The following is information on the Elephant Orphan named: SHUJAA 

Name Gender Date Born Location Found Age on Arrival Comments Reason for being Orphaned
 SHUJAA  Male  Thursday, August 29, 2013 Near Mackinnon Road beyond Buchuma gate   One month old  Found wandering alone following anyone he could find  Reason Unknown 

Latest Updates on SHUJAA:

View to Location map for SHUJAA (opens a new window)

Most Recent Keeper's Diary Entry: (view all the latest entries for SHUJAA)

11/7/2013 - Poor little Shujaa took a turn for the worse today, and could not even stand by himself this morning. He died, still attached to Life Support, at l0 a.m. Blood diagnostic revealed that his liver had failed him. A blood sample taken from Mshindi who is also in the midst of teething also showed signs of liver failure.

The Two Latest Photos of SHUJAA: (view gallery of pictures for SHUJAA)

 Shujaa dustbathing Babies heading out
Shujaa dustbathing
photo taken on 10/19/2013
Babies heading out
photo taken on 9/27/2013


On the 25th September the plight of an abandoned tiny baby elephant near Mackinnon Road beyond Buchuma gate Tsavo East National Park, was reported by the senior warden of Tsavo East National Park to the David Sheldrick Wildlife Trust. The calf apparently was walking alone along the Mombasa highway, striding up to enormous trucks parked on the side of the highway, taking comfort in their mighty shadow much to the surprise of the startled truck drivers. This tiny calf, too young to know fear, courageously walked in between vehicles, curious onlookers, building and structures desperately seeking something that felt like mum. Thankfully those that first sighted the calf meant him no harm.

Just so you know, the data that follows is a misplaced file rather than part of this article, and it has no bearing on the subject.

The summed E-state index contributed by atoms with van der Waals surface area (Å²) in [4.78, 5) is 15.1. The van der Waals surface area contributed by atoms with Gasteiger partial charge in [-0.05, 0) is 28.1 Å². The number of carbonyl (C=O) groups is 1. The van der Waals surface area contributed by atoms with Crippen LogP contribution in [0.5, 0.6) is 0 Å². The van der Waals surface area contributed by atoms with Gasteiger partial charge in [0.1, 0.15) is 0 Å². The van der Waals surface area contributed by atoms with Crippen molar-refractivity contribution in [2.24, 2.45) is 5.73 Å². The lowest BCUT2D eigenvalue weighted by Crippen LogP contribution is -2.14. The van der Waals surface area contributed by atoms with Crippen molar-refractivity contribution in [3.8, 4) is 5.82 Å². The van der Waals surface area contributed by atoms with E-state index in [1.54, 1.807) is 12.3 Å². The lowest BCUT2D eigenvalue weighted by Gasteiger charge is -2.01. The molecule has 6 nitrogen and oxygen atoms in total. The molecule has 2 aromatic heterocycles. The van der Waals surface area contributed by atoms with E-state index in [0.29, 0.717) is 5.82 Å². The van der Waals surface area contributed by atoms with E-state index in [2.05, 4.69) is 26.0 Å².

Our team left from the Voi rehabilitation unit for the 1 ˝ our drive to where the calf was reported to be, arriving at the scene around about 6.30pm. There they found him, approximately a few weeks old, but still in remarkably good condition. He had by this stage been transported to the safety of Buchuma gate by KWS, as with night falling he was clearly vulnerable to passing traffic. He was following anyone and everyone. Still pink behind the ears this gorgeous little perfect baby was carefully wrapped and prepared for the car journey back to the stockades at Voi but not before he was fed milk and rehydration salts. The fate of his mother has never been confirmed, but it is suspected to be due to human wildlife conflict as the elephants of Tsavo are often in the neighbouring ranch lands adjacent to the giant Tsavo National Park.

The orpahned calf with the rescuers  Preparing the calf for the trip to the Voi stocakdes

The calf in the back of the rescue vehicle  Having some milk when in the stockade

In the night they journeyed back to the DSWT Voi rehabilitation station. On arrival at Voi he was kept safely overnight in the taming stockades separate from the older Voi orphans who would have overwhelmed the tiny baby with their exuberance. He could sense the other elephants though, Mudanda and Mbirikani were his immediate neighbours – and with a blanket hung for comfort and a Keeper sleeping in the taming stockade with him he spent the night at the DSWT Voi Unit.

Walking around the stockade  The calf is named Shujaa

Scratching on a stockade post  Feeding time

Snuggling up to the blanket

The next morning Angela arranged for a rescue plane and team to head to Tsavo East’s Voi headquarters so the baby could be brought safely back to the DSWT Nursery situated in Nairobi National Park. Unbelievably while still in the air, and before the team had landed in Voi, reports of a second rescued tiny calf came in. This time a baby was reported trapped and bogged in mud on the Mzima Springs Pipeline just beyond Voi Safari Lodge. Again our Voi Keepers were called to the scene to rescue the baby. No elephants were seen in the area, so any possibility of returning him to his mother was ruled out. He appeared totally exhausted, obviously having struggled in the mud throughout the night. Luckily no predators had been able to reach him either because of the boggy black cotton.